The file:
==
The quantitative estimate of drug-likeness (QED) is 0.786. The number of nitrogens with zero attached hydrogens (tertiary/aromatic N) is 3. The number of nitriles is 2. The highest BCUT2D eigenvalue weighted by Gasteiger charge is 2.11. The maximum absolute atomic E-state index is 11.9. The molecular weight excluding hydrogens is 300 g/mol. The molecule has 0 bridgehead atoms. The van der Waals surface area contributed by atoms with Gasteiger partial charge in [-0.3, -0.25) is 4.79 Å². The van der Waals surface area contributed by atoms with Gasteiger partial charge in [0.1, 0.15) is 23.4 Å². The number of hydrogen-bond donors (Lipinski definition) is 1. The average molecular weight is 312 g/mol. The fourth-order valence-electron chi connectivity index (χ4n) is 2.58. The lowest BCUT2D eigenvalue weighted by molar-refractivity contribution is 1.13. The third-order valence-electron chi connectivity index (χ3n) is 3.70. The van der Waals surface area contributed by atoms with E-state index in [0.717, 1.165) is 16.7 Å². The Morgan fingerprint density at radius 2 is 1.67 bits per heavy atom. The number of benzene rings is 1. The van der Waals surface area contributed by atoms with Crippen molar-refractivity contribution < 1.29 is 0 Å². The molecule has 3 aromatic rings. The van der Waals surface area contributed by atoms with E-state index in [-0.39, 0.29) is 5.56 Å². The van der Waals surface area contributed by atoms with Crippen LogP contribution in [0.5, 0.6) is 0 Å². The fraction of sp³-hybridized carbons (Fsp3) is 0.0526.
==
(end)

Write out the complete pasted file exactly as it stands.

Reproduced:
The quantitative estimate of drug-likeness (QED) is 0.786. The number of nitrogens with zero attached hydrogens (tertiary/aromatic N) is 3. The number of nitriles is 2. The highest BCUT2D eigenvalue weighted by Gasteiger charge is 2.11. The maximum absolute atomic E-state index is 11.9. The molecular weight excluding hydrogens is 300 g/mol. The molecule has 0 bridgehead atoms. The van der Waals surface area contributed by atoms with Gasteiger partial charge in [-0.3, -0.25) is 4.79 Å². The van der Waals surface area contributed by atoms with Gasteiger partial charge in [0.1, 0.15) is 23.4 Å². The number of hydrogen-bond donors (Lipinski definition) is 1. The average molecular weight is 312 g/mol. The fourth-order valence-electron chi connectivity index (χ4n) is 2.58. The lowest BCUT2D eigenvalue weighted by molar-refractivity contribution is 1.13. The third-order valence-electron chi connectivity index (χ3n) is 3.70. The van der Waals surface area contributed by atoms with E-state index in [0.717, 1.165) is 16.7 Å². The Morgan fingerprint density at radius 2 is 1.67 bits per heavy atom. The number of benzene rings is 1. The van der Waals surface area contributed by atoms with Crippen molar-refractivity contribution < 1.29 is 0 Å². The molecule has 3 aromatic rings. The van der Waals surface area contributed by atoms with E-state index in [-0.39, 0.29) is 5.56 Å². The van der Waals surface area contributed by atoms with Crippen LogP contribution in [0.5, 0.6) is 0 Å². The fraction of sp³-hybridized carbons (Fsp3) is 0.0526.